April 29, 2013
Urged forward by companies that provide broadband Internet access, 19 or more states have enacted legislation which limits the ability of cities, towns, and counties to build broadband networks or offer broadband services. Efforts to impede development of public broadband networks are apparently motivated by the desire of the private companies to maximize their potential revenue. Those efforts are contrary to the public interest.
Many communities, particularly those in regions where broadband access is not offered by private companies, have begun to build their own broadband networks and to offer access to those networks to all residents and businesses in the communities at affordable rates. Often, these public networks are outgrowths of broadband networks originally developed to connect government and other public institutions, including schools, libraries, public safety services, and hospitals.
Increasingly, community governments, schools, and other local public service providers recognize that broadband access is vital to effective operations. After investing in development of those networks, the communities frequently find that it is economically efficient to offer network access to all individual residents and local businesses subject to nominal rates.
Many commercial broadband service providers view these local public networks as unfair competition. They contend that the networks are built using public funds and ultimately offer service to consumers in competition with the private providers.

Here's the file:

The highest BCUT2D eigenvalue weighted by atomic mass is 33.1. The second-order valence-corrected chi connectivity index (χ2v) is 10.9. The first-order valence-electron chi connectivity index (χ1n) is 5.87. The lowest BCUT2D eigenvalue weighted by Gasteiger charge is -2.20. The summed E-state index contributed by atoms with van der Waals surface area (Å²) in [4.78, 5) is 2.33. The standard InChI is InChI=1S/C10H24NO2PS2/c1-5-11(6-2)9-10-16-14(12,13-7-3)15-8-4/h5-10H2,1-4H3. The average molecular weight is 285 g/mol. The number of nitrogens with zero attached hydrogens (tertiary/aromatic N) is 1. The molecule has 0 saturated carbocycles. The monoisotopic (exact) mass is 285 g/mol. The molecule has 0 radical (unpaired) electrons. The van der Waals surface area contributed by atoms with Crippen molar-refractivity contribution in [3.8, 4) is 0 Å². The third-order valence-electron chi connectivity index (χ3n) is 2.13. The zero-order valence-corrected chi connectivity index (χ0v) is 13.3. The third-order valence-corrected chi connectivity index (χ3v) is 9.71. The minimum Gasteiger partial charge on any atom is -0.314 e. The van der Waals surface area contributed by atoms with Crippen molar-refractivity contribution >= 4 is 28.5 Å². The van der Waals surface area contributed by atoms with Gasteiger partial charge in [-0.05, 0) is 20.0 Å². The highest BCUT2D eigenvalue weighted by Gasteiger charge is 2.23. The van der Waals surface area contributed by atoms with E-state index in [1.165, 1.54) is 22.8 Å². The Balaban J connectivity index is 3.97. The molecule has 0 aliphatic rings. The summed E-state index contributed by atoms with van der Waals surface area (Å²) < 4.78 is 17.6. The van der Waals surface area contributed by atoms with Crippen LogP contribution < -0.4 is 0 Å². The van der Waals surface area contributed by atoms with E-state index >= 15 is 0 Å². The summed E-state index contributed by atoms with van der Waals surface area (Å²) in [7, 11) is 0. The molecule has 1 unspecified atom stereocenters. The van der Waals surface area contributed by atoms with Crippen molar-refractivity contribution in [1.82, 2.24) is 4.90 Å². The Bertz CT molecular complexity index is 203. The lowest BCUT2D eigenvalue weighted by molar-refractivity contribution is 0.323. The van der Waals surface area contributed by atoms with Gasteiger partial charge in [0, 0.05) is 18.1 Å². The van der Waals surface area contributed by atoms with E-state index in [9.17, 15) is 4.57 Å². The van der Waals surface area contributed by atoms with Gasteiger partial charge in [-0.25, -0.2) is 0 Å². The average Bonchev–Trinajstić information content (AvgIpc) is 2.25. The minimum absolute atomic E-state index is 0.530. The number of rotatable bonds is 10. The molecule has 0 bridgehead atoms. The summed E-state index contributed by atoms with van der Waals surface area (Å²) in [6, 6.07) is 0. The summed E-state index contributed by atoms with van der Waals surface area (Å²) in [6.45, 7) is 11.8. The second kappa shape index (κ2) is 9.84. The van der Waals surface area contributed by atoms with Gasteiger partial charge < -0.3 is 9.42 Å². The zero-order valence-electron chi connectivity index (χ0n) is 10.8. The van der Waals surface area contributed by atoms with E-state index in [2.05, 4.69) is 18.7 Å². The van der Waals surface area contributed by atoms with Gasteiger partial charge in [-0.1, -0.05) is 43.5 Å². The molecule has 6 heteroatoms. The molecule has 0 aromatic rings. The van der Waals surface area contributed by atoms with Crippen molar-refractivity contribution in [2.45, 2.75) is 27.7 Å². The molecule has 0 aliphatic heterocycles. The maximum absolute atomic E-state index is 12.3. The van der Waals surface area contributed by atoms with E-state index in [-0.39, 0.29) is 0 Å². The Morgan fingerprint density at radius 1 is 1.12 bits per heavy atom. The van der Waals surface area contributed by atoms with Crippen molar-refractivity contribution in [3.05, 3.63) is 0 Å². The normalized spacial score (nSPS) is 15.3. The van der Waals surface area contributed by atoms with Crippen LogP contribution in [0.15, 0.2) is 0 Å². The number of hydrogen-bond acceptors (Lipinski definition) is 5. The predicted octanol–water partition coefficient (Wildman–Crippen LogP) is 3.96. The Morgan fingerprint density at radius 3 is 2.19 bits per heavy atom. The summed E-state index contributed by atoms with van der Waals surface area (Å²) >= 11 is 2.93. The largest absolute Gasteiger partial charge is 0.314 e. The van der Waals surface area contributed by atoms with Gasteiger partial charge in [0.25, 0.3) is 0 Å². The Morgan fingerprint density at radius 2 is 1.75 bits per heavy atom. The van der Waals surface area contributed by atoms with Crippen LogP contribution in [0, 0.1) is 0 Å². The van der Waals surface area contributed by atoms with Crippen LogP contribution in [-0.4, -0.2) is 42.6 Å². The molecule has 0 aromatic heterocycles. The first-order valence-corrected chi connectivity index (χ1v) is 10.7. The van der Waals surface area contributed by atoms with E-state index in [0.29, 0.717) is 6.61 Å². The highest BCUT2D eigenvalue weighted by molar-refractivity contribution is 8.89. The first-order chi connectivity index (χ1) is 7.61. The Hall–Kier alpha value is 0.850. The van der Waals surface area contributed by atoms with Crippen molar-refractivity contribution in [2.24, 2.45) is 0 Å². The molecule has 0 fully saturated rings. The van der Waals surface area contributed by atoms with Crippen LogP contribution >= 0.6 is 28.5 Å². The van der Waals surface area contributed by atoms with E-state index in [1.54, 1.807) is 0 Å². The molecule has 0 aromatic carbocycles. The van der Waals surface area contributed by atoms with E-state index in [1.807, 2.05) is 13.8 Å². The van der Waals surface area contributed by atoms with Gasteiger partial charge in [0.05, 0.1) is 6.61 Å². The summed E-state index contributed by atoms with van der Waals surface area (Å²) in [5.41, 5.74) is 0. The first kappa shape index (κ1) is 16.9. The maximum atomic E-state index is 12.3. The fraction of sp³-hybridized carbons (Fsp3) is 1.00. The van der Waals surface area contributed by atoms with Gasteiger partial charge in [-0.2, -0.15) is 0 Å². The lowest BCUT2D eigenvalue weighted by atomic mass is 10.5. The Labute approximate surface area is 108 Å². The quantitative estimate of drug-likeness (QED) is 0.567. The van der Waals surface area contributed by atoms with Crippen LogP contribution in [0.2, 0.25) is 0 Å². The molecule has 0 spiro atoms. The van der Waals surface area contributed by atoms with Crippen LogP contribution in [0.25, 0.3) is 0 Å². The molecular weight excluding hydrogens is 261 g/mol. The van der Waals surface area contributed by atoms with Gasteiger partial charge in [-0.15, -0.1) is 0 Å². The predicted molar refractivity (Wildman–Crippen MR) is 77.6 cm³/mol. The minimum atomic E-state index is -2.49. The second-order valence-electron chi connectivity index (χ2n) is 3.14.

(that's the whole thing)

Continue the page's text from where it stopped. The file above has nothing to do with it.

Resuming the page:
Local governments respond that many of these public networks are developing in regions not served by the private companies. Additionally, they note that the public networks are often more effective as they will connect all relevant local institutions (e.g., all public schools in the community), while commercial service companies often leave gaps in the networks they provide as they are unable to serve profitably all of the local institutions. Finally, local governments often argue that the total costs associated with taking service from commercial providers can be higher than the total cost of building and operating a public network.
The need for improved and expanded broadband access in the United States is recognized by most key stakeholders. For example, Google launched its “Google Fiber” Internet broadband program in 2010 by offering service to residential customers in Kansas City. The company recently announced its intention to offer Google Fiber service in Austin, Texas beginning in 2014.
Google and other providers of online content and services have substantial interest in expanded and improved broadband access. The content and services offered by Google and its peers increasingly require greater broadband capacity. In order to maximize their profitability, those companies require that broadband access be available to all consumers.
As part of the federal economic recovery legislation enacted in 2009, several billion dollars were allocated for use to help finance broadband network development using both public and private programs. That legislation clearly anticipated local and regional public investment in broadband systems.
State legislation that impedes local broadband development initiatives is a mistake which runs counter to the interests of local communities. Although public broadband networks may not be necessary or appropriate for all communities, every community should have the ability to consider and pursue the public broadband network option.